Electric Deregulation California's Christmas Grinch

 

LOS ANGELES -- Hailed in many states as a way to increase competition and lower customers' power bills, electric utility deregulation in California has turned out to be the grinch that is stealing Christmas cheer.

As the state faces an unprecedented power supply emergency, residents are being urged to curb their use of electricity, including shutting off elaborate holiday displays.

And in a tacit acknowledgement that California still has much to learn in its deregulation experiment, Gov. Gray Davis said last week that much of the crisis could be attributed to its newly deregulated power system.

"We're simply not ready for deregulation in California," Davis said in a statement televised statewide.

"California is riding point on this deregulation experiment. The problem is, I cant control the process. There are too many players. I'm trying to use a combination of reforms, good ideas and guilt to produce the desired result," he said.

While the state has experienced isolated power supply troubles in the past, a combination of cold weather, lack of imported electricity and power plants shut down for long-delayed repairs forced officials to declare the state's first ever Stage Three supply emergency on Thursday.

The warning, which indicates that power reserves have fallen below 1.5 percent, automatically triggers rolling blackouts that last up to one hour.

Officials from the Independent System Operator, manager of the state's power grid, said that blackouts had not yet been ordered but remained a possibility.

"This is the first time that we have ever issued this level of warning, whether in the summer or the winter," said ISO spokeswoman Stephanie McCorkle.

While other factors have been cited in the power supply troubles, it is the deregulation process that is getting much of the blame.

In 1996, California's utility monopolies were ordered to begin gradual transition toward deregulation, selling off their own power generating stations and being forced to buy electricity on the open market.

While supporters of the plan said it would raise competitiveness and lower rates, soaring energy costs turned out to produce the exact opposite result. And while customers are protected by a legislated rate freeze during the deregulation transition period, that will end in 2002.

Several new power plants are under construction in California, but none of them will be operational before next summer, leaving state utility companies at the mercy of energy suppliers in the region. And with colder than expected winters already hitting Northern California, Washington and Oregon, energy supplies throughout the West are dwindling.

The problems with deregulation are sharply contrasted in the Los Angeles region. While Southern California Edison, a deregulated carrier which supplies power to much of suburban Los Angeles, is ordering businesses to scale back usage and asking residential customers to conserve, customers on the city power grid are fine.

"Because we have not gone through deregulation yet, we have all the power that we need to supply our customers. They can string up whatever lights they want," said David Freeman, general manager of the city's Department of Water and Power.

In fact, the DWP is in such good shape that it is selling excess energy at a profit of approximately $500,000 a day. The DWP's good fortune came as a surprise to many. Over the past decade, the department had been criticized for building new power plants that led to a $4 billion debt three years ago.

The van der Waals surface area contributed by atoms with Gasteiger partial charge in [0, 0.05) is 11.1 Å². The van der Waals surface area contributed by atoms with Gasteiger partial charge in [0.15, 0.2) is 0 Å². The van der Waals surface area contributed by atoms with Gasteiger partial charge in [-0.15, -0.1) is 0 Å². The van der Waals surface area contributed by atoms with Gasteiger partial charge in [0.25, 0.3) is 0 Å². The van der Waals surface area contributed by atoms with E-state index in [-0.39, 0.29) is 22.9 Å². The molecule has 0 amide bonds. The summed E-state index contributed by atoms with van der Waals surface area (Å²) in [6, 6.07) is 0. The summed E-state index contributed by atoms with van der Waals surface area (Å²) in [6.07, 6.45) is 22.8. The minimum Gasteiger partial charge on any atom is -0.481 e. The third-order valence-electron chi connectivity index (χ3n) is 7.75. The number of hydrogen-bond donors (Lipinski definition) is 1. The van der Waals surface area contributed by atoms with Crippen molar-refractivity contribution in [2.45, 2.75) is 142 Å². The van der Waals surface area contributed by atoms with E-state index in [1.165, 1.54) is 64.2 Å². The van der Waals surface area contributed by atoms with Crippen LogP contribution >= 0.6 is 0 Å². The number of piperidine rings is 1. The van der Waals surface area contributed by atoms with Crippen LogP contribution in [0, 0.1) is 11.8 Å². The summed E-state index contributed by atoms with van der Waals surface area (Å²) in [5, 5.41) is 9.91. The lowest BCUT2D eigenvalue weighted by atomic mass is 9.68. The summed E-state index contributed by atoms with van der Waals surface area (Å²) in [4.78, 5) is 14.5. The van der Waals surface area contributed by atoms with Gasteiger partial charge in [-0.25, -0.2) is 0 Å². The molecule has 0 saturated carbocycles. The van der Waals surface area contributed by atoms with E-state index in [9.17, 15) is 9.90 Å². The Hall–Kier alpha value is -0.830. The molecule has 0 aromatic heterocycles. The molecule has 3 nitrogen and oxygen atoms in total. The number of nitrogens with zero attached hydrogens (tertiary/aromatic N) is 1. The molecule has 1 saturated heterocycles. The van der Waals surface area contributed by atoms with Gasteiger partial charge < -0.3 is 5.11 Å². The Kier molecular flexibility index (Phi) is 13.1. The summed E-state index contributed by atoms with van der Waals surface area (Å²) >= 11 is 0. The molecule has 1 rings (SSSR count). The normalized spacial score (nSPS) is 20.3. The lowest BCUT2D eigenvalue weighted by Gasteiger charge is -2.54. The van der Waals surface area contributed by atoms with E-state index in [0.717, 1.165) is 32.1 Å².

Now, the DWP is promising to eliminate the debt by 2003 and lower customer rates by 10 percent.

Meanwhile, at the College of the Canyons in the suburb of Santa Clarita, the power crisis has forced administrators into a tough position.

With students in the final week of classes and preparing for finals, the college was ordered to shut off power twice in the past week. Under an "interruptible rate" agreement that the college has with SoCalEdison, they receive a reduced 6.9 cent per kilowatt/hour rate in normal times.

In return, the college must shut down its grid when asked or face a punitive rate of $9 per kilowatt/hour.

"Unfortunately, we are just not able to comply with the shutdown request," said school spokesperson Sue Bozman. "We know that paying this higher rate is a waste of taxpayer money, but we have to put the safety and well being of our students at the fore."

Bozman said that the school has requested a delay in the rate until December 16, when the campus will be shut down for winter break. The punitive rate is costing the school over $100,000 a day, Bozman said. Edison officials declined the request.

"The situation continues to be very serious, which is why we need everyones cooperation in conserving energy. We don't want to be a grinch about it, but that means cutting down on nonessential usage like Christmas lights during peak hours," said Edison senior vice president Richard Rosenblum.

Regardless of how California utilities and their customers weather the current crisis, it is clear that the confusion caused by deregulation has been a major factor.

As ISO officials attempted to monitor the supply situation on Thursday, utilities were forced into ever-faster decisions. While they normally try to buy power a day in advance, that lead time had been cut to 10 minutes by late afternoon.

And as prices for that imported power continued to skyrocket, it was unclear what effect that would have on consumers.

"We do not know what this is going to do to the power market. We are just trying to deal with this emergency right now," said McCorkle, the ISO spokesperson.

 
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